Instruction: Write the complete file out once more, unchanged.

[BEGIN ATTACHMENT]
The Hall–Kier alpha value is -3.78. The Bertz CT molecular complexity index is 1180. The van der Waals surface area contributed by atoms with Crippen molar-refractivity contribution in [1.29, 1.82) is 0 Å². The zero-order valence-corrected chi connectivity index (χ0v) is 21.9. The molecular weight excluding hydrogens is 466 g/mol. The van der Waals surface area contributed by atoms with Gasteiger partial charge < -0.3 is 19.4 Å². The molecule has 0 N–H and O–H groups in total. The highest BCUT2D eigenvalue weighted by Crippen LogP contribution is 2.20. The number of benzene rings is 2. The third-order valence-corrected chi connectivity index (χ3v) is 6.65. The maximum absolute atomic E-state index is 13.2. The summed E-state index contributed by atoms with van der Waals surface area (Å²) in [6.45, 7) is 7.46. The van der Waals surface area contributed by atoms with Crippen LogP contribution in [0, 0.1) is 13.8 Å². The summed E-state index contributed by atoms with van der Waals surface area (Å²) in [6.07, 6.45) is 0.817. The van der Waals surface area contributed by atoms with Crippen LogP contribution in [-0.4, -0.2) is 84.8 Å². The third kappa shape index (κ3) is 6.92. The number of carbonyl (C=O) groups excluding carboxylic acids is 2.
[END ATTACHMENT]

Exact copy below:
The Hall–Kier alpha value is -3.78. The Bertz CT molecular complexity index is 1180. The van der Waals surface area contributed by atoms with Crippen molar-refractivity contribution in [1.29, 1.82) is 0 Å². The zero-order valence-corrected chi connectivity index (χ0v) is 21.9. The molecular weight excluding hydrogens is 466 g/mol. The van der Waals surface area contributed by atoms with Gasteiger partial charge < -0.3 is 19.4 Å². The molecule has 0 N–H and O–H groups in total. The highest BCUT2D eigenvalue weighted by Crippen LogP contribution is 2.20. The number of benzene rings is 2. The third-order valence-corrected chi connectivity index (χ3v) is 6.65. The maximum absolute atomic E-state index is 13.2. The summed E-state index contributed by atoms with van der Waals surface area (Å²) in [6.45, 7) is 7.46. The van der Waals surface area contributed by atoms with Crippen LogP contribution in [0, 0.1) is 13.8 Å². The summed E-state index contributed by atoms with van der Waals surface area (Å²) in [6.07, 6.45) is 0.817. The van der Waals surface area contributed by atoms with Crippen LogP contribution in [-0.4, -0.2) is 84.8 Å². The third kappa shape index (κ3) is 6.92. The number of carbonyl (C=O) groups excluding carboxylic acids is 2.